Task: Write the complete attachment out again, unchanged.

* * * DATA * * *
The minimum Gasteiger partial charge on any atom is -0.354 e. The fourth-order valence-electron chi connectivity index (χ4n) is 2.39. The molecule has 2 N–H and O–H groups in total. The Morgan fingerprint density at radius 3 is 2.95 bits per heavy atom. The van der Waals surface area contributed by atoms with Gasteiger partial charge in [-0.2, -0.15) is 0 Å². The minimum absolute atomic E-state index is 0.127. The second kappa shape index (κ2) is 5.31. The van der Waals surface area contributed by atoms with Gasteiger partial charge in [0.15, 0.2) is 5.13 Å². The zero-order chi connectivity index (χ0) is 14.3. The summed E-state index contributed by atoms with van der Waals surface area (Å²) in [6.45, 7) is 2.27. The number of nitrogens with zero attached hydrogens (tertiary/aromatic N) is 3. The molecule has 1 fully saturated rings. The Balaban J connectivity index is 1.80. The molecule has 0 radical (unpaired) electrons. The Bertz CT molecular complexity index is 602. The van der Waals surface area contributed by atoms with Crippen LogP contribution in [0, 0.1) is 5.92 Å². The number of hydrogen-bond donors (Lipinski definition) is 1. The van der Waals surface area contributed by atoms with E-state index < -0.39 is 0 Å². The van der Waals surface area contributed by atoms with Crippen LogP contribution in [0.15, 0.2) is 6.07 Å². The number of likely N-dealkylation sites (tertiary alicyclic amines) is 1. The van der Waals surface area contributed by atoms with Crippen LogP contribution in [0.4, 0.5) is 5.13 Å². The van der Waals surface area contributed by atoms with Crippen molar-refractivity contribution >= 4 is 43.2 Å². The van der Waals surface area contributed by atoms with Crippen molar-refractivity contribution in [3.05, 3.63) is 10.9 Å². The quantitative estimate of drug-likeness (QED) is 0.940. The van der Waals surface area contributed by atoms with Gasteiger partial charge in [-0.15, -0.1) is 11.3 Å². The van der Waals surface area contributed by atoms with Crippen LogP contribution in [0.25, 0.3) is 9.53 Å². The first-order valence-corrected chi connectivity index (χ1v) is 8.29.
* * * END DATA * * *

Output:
The minimum Gasteiger partial charge on any atom is -0.354 e. The fourth-order valence-electron chi connectivity index (χ4n) is 2.39. The molecule has 2 N–H and O–H groups in total. The Morgan fingerprint density at radius 3 is 2.95 bits per heavy atom. The van der Waals surface area contributed by atoms with Gasteiger partial charge in [-0.2, -0.15) is 0 Å². The minimum absolute atomic E-state index is 0.127. The second kappa shape index (κ2) is 5.31. The van der Waals surface area contributed by atoms with Gasteiger partial charge in [0.15, 0.2) is 5.13 Å². The zero-order chi connectivity index (χ0) is 14.3. The summed E-state index contributed by atoms with van der Waals surface area (Å²) in [6.45, 7) is 2.27. The number of nitrogens with zero attached hydrogens (tertiary/aromatic N) is 3. The molecule has 1 fully saturated rings. The Balaban J connectivity index is 1.80. The molecule has 0 radical (unpaired) electrons. The Bertz CT molecular complexity index is 602. The van der Waals surface area contributed by atoms with Crippen LogP contribution in [0, 0.1) is 5.92 Å². The number of hydrogen-bond donors (Lipinski definition) is 1. The van der Waals surface area contributed by atoms with E-state index < -0.39 is 0 Å². The van der Waals surface area contributed by atoms with Crippen LogP contribution in [0.15, 0.2) is 6.07 Å². The number of likely N-dealkylation sites (tertiary alicyclic amines) is 1. The van der Waals surface area contributed by atoms with Crippen LogP contribution in [0.4, 0.5) is 5.13 Å². The van der Waals surface area contributed by atoms with Crippen molar-refractivity contribution >= 4 is 43.2 Å². The van der Waals surface area contributed by atoms with Crippen molar-refractivity contribution in [3.05, 3.63) is 10.9 Å². The quantitative estimate of drug-likeness (QED) is 0.940. The van der Waals surface area contributed by atoms with Gasteiger partial charge in [-0.15, -0.1) is 11.3 Å². The van der Waals surface area contributed by atoms with Crippen LogP contribution in [0.25, 0.3) is 9.53 Å². The first-order valence-corrected chi connectivity index (χ1v) is 8.29.